She won her second title at the PIAA Championships with a matching jump of 5-5 on May 26, 2000.
Stefan’s pages-long list of accomplishments includes four straight Indiana County Meet titles; four straight West Central Coaches’ Meet titles; four straight Appalachian Conference titles; and three District 6 titles, among others.
She never lost in a dual meet, and the hiccup at the district meet her junior year was her only loss in the high jump outside of state competition in her four-year high school career.
She took fourth with a jump of 5-5 her freshman year, and she placed seventh by clearing 5-2 the following year, earning medals both season.
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Despite all her accomplishments in high school, Stefan arrived at St. Francis unsure of herself, not convinced she belonged at the top level of college track and field. But the self-doubt started to dissipate a few months into her career, when she won her first Northeast Conference indoor high jump title.
She went on to win six of those, three indoors and three outdoors, from 2001 to 2003, and she still holds the indoor and outdoor school records in the high jump at St. Francis, both set in 2002 during her sophomore year. She jumped 5-8 indoors and 5-8¼ outdoors.
“You have that moment where you’re like I don’t know if I’m going to be able to compete with everybody on this level,” she said, “and then getting there and seeing that I could, it was kind of like, OK, I think I can do this. And I think it was honestly going to my first indoor NEC meet and winning that, that’s truly when I started to realize that it’s a big deal, I’m kind of in elite company and looking forward to what was ahead of me.”
What was ahead of her was a lot of traveling. She also took part in some of the most prestigious competitions on the East Coast.
“My sophomore year jumping against a girl, she jumped for Harvard, and she jumped in the Olympics for Hungary,” Stefan said. “Just being in that kind of company was really, really cool. Going to Penn Relays, going to the ECAC meets in Boston and in Princeton, those were big meets.”
Stefan posted a pair of top-five finishes at the Penn Relays her sophomore and junior years. She took third as a sophomore in 2002 and fourth the next year. She placed in the top 10 at the ECAC Championships at the indoor and outdoor meets as a sophomore, and she also won the Duke University Relays that season.
One of her proudest accomplishments, Stefan earned academic All-American status as a senior in 2004.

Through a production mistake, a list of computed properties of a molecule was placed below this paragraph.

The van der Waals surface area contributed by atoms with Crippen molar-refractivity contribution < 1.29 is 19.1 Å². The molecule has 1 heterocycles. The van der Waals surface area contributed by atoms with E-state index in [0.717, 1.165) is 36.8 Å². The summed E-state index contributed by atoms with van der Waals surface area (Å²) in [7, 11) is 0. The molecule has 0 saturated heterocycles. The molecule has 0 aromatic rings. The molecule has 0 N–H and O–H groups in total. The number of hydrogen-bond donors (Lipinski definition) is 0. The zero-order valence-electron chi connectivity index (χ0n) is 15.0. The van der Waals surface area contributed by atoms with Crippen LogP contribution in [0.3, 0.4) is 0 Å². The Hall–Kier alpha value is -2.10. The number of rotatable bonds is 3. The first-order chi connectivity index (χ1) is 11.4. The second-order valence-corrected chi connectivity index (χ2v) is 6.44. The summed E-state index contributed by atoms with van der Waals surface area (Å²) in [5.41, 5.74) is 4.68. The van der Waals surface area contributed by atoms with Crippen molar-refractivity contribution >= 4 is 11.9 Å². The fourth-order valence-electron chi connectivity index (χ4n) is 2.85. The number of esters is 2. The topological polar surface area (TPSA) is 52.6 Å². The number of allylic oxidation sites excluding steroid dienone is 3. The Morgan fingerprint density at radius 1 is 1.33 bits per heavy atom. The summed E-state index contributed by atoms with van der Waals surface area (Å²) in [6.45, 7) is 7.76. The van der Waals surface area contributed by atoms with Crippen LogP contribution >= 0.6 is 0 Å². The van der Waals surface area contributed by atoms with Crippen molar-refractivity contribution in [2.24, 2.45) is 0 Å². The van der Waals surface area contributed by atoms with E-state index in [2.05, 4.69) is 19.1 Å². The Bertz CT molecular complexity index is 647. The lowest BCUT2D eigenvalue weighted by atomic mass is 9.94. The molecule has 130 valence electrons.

But some of her most memorable moments in college came off the track, with her track family.
“Going down to Duke. I remember being on the Duke campus,” she recalls, “right after the (men’s basketball team) won the national championship, in 2001, and I met Carlos Boozer. I had my picture taken with him. That was a big deal for me, being the basketball lover that I am.
“I was usually the only female traveling and it was me and a group of guys. They were just a fun bunch of people. I really enjoyed that part of it more than the meets themselves. It’s like you have your own little separate family that you got along with because you spend so much time with them.”
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When Stefan went to St. Francis to compete in track and field, it might have come as a surprise to some local fans and observers.
“Basketball, by far, was my favorite sport,” she said without hesitation. “Then I would say volleyball and then track. Track was kind of the last one in the whole mix.”
And in the conscience of the local sports fans, she was Lindsey the basketball player, first and foremost.
The same one who scored 1,589 points and held the Homer-Center school scoring record when she graduated in 2000. The one who pulled down nearly 1,000 career rebounds and was named the All-Gazette Girls’ Basketball player of the year two straight years, in 1998 and 1999.
“Lindsey was a very, very good basketball player,” Rick Foust said. “There was a time when a lot of people thought that was just the direction Linds was going to go and that’s what she’s going to do. She’s going to be a basketball player. And then she got involved in track.”
“I truly always pictured myself playing basketball in college,” Stefan said. “That was my goal, especially my sophomore and junior years, everything was working out. I think a lot of people remember the basketball part.”
But when you win back-to-back state titles in the high jump, it’s hard to not get noticed and attract college recruiters.